Lau: That's right, that's right.

Anne: So I will take the time to do that. But those jobs that they're offering, they're almost all broadcast commercial genre. And I do get a couple of industrials once in a while from one of my agents. And so if you BOSSes are out there, if you are not necessarily booking in commercial yet, or you're not interested in commercial, then maybe an agent, you don't need one right away. I think everybody should have an agent. I think everyone, at some point should have a commercial demo. But if that is not in your future, that you don't like commercials. You don't think you'd ever wanna do one. And you just wanna spend your career doing eLearning, then that's absolutely fine.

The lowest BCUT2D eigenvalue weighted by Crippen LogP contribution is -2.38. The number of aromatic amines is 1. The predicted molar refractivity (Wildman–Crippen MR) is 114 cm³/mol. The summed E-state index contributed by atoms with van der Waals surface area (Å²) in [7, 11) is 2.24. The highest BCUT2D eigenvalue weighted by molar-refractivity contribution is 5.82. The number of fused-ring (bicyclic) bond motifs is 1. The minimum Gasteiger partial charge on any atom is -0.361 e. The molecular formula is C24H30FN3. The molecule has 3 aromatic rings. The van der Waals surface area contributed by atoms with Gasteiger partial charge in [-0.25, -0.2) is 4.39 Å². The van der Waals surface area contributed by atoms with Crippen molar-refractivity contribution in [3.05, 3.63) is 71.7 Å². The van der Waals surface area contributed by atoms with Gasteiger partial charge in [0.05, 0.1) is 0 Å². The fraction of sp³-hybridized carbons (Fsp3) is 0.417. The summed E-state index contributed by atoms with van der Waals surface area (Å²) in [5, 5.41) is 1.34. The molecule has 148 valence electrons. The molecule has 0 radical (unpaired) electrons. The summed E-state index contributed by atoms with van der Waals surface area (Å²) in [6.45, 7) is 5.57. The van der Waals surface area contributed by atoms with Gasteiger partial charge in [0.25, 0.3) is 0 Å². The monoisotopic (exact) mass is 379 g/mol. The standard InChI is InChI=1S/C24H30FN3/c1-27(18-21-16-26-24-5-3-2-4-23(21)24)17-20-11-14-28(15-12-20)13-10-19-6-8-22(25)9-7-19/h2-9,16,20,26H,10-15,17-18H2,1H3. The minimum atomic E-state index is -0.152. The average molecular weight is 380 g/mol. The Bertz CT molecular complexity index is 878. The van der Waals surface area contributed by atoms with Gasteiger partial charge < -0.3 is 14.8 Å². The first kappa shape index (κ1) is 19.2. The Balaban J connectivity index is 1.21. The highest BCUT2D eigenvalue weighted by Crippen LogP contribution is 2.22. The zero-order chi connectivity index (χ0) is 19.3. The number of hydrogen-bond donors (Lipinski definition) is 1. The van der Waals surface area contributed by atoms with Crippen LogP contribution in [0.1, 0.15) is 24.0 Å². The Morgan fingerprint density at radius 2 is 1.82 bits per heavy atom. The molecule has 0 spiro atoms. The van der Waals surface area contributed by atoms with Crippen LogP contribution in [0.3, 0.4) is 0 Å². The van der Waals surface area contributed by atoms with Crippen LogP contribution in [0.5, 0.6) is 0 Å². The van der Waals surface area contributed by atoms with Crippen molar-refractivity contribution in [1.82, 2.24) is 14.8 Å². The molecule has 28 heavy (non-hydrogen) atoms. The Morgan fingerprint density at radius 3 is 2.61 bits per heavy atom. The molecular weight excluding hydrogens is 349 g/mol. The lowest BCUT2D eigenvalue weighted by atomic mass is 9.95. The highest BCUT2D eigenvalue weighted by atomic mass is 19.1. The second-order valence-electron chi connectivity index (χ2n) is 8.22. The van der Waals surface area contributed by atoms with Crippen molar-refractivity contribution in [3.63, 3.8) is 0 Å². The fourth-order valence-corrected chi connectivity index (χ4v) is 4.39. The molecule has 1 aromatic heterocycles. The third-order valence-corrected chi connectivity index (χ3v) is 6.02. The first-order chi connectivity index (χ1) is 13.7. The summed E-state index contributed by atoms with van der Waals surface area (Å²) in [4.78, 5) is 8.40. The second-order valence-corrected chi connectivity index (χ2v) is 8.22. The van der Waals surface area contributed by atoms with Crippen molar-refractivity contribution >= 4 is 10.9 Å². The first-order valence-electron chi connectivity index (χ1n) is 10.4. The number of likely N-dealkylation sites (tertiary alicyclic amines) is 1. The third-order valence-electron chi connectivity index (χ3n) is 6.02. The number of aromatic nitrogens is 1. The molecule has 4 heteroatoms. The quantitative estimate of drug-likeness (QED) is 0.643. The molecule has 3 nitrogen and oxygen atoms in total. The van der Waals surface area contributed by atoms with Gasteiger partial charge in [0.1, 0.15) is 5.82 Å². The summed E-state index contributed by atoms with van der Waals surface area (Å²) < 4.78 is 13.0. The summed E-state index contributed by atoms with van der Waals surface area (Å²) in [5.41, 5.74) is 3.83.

Lau: Absolutely. By no means do you have to have an agent in order to work because the world is filled with so many different, wonderful genres of voiceover. You just need to be inventive and clever about doing your homework and doing your research in these different genres. Like for instance, I recently brought into our studio, one of the big romance and erotica voiceover instructors, and she did a wonderful workshop for us. Anne, I knew nothing about that. I did, I just didn't know about--and she talked a long time, a good hour about the business of it, like where to find work. How to list your name, how to do this, how to charge your rates, how to -- and I think, wow, this is great. So do I need an agent for that? No, I really don't. Could I get an agent later in the right market? Probably, but you don't need it. So, so you have to determine, gee okay. If this is my bread and butter market, I probably wanna get an agent to get the upper level auditions, but in these other areas, I can probably make my own inroads and my own connections. Get some great clients into a combination of the two.